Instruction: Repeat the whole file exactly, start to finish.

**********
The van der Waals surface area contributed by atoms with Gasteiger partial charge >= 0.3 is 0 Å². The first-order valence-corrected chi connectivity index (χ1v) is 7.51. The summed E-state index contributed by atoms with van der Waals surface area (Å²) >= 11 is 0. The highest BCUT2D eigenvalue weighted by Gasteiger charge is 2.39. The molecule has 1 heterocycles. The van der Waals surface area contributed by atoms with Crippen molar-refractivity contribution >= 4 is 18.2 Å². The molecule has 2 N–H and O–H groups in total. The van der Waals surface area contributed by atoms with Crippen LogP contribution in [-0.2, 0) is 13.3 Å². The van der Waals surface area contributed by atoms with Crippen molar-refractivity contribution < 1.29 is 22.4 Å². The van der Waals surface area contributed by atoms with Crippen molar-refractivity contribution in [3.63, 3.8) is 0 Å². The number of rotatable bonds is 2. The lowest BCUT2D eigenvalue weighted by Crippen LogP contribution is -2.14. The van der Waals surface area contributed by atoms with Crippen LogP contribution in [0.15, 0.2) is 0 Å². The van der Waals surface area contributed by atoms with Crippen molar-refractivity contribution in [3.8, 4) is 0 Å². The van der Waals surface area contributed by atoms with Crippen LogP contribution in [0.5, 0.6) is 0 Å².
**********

The van der Waals surface area contributed by atoms with Gasteiger partial charge >= 0.3 is 0 Å². The first-order valence-corrected chi connectivity index (χ1v) is 7.51. The summed E-state index contributed by atoms with van der Waals surface area (Å²) >= 11 is 0. The highest BCUT2D eigenvalue weighted by Gasteiger charge is 2.39. The molecule has 1 heterocycles. The van der Waals surface area contributed by atoms with Crippen molar-refractivity contribution >= 4 is 18.2 Å². The molecule has 2 N–H and O–H groups in total. The van der Waals surface area contributed by atoms with Crippen LogP contribution in [-0.2, 0) is 13.3 Å². The van der Waals surface area contributed by atoms with Crippen molar-refractivity contribution < 1.29 is 22.4 Å². The van der Waals surface area contributed by atoms with Crippen molar-refractivity contribution in [3.63, 3.8) is 0 Å². The number of rotatable bonds is 2. The lowest BCUT2D eigenvalue weighted by Crippen LogP contribution is -2.14. The van der Waals surface area contributed by atoms with Crippen LogP contribution in [0.15, 0.2) is 0 Å². The van der Waals surface area contributed by atoms with Crippen molar-refractivity contribution in [3.8, 4) is 0 Å². The van der Waals surface area contributed by atoms with Crippen LogP contribution in [0.5, 0.6) is 0 Å².